Note the price action highlighted in the chart. The SP500 sold off aggressively after climbing to new highs on low volume. The bears mean business with this move as we can see the bearish candles are much larger relative to the bullish ones. We call this the impulse move.
After posting a low at $2528.25, the SPOOS rotate higher and initiate a deeper pullback. This counter-trend rotation lasts until a short-term daily swing high is printed at $2790 on February 27th, 2018.
The sellers step on this market the next morning and continue dumping inventory until we trade into the $2647 level three days later.
After this, we see another run at the previous short-term swings highs at $2790. The buyers manage a breakout above this level, however, they fail to sustain momentum and sellers take control into the close.
A textbook gravestone doji at a key level of resistance forms on March 12, 2018. This indicates a potential top may be in at this level. In order to confirm a bearish reversal is underway, we need to see the market trade back below the low of the gravestone doji candle.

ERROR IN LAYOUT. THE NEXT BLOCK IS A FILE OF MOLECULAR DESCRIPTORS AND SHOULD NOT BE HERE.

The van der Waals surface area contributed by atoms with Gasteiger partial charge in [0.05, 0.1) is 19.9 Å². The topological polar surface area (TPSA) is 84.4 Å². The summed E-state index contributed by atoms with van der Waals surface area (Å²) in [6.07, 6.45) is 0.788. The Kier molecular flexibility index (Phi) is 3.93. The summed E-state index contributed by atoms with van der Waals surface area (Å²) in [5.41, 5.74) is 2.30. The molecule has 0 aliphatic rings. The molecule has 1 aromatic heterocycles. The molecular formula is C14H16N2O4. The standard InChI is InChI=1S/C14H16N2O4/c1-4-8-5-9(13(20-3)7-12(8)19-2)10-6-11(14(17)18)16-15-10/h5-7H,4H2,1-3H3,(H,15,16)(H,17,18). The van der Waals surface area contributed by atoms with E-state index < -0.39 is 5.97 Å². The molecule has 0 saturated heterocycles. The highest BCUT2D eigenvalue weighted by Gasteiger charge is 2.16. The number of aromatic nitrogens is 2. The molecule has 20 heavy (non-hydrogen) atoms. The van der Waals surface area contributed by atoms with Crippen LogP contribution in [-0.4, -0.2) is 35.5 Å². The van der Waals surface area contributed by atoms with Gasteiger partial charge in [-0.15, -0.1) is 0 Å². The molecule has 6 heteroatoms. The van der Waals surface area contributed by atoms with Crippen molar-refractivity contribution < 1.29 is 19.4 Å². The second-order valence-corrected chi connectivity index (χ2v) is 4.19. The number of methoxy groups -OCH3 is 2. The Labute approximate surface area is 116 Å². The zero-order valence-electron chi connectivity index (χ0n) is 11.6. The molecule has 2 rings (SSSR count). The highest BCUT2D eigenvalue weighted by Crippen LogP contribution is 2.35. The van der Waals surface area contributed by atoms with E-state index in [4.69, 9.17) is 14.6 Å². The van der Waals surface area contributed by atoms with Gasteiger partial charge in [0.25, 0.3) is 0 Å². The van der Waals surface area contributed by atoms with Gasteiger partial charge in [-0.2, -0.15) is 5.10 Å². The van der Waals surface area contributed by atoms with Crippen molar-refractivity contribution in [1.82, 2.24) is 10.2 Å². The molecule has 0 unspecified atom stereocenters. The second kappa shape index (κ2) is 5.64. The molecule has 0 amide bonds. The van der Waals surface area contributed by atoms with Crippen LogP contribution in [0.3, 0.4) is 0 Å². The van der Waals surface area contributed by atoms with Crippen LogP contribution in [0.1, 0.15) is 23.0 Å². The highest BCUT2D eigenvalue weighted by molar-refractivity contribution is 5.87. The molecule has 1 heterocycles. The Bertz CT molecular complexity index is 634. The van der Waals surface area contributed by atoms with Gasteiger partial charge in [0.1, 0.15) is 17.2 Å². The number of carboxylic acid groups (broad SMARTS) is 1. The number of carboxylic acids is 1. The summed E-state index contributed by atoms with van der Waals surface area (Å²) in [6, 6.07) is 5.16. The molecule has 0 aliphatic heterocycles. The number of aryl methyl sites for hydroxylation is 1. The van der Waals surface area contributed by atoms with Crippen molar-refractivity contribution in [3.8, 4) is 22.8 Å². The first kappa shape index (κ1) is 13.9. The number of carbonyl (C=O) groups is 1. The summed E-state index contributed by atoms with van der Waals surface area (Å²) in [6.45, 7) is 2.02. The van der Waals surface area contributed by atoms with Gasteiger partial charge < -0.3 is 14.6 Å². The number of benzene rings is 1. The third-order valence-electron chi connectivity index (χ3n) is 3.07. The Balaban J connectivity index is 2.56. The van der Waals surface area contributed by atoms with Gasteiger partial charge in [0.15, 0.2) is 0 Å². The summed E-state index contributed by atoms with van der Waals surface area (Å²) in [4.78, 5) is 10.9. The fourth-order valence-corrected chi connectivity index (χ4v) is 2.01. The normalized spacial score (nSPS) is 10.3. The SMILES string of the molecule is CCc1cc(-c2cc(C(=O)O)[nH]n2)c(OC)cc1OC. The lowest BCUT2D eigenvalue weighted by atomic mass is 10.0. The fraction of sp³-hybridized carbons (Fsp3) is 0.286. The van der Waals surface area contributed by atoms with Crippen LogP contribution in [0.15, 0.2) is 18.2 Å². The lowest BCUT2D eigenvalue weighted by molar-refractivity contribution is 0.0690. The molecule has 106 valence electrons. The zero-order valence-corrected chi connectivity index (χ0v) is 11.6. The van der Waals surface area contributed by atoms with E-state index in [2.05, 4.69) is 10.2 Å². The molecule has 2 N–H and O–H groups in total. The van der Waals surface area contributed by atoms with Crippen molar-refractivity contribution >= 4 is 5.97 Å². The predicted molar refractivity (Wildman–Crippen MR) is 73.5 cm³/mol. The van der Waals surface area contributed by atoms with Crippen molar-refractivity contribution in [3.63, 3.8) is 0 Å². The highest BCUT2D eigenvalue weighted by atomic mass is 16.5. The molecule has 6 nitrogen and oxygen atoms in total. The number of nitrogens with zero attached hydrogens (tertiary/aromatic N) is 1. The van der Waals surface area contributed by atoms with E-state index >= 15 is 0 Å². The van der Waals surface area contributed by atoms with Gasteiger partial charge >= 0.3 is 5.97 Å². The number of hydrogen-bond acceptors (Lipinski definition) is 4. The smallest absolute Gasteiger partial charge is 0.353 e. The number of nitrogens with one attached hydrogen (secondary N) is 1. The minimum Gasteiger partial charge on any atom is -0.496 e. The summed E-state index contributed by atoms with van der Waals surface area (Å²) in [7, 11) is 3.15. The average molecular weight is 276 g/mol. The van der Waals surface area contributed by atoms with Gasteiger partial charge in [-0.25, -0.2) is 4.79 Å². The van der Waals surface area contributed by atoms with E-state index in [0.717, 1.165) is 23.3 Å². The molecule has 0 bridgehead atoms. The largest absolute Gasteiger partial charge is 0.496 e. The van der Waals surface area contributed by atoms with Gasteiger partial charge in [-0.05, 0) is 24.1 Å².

Despite an early bid off the open the next morning, the SPOOS rotate lower and trigger the sell stop order sitting a couple ticks below the gravestone doji candle’s low ($2778.75). This session closes just off the lows with increasing volume. That is a good sign that the reversal is underway!
The market manages to trade down into the primary target at $2650 within the next two weeks. Ultimately dropping over 8% over the course of several weeks after the gravestone doji formed at the key level on March 12th.
This example shows the true power of the gravestone doji when qualified in the right context!
Gravestone Doji Pattern – Final Thoughts
The gravestone doji is probably the most elusive bearish pattern in the doji family so it is important to pay attention when you see one on your charts. If you do see one, a reversal may be coming, so get prepared to capitalize!
When combined with other confluence factors such as existing trend, support and resistance and volume spread analysis, the gravestone doji pattern can be used as a great additional qualifier to trigger trades.
We hope that you enjoyed this post and are now ready to apply the gravestone doji to your analysis.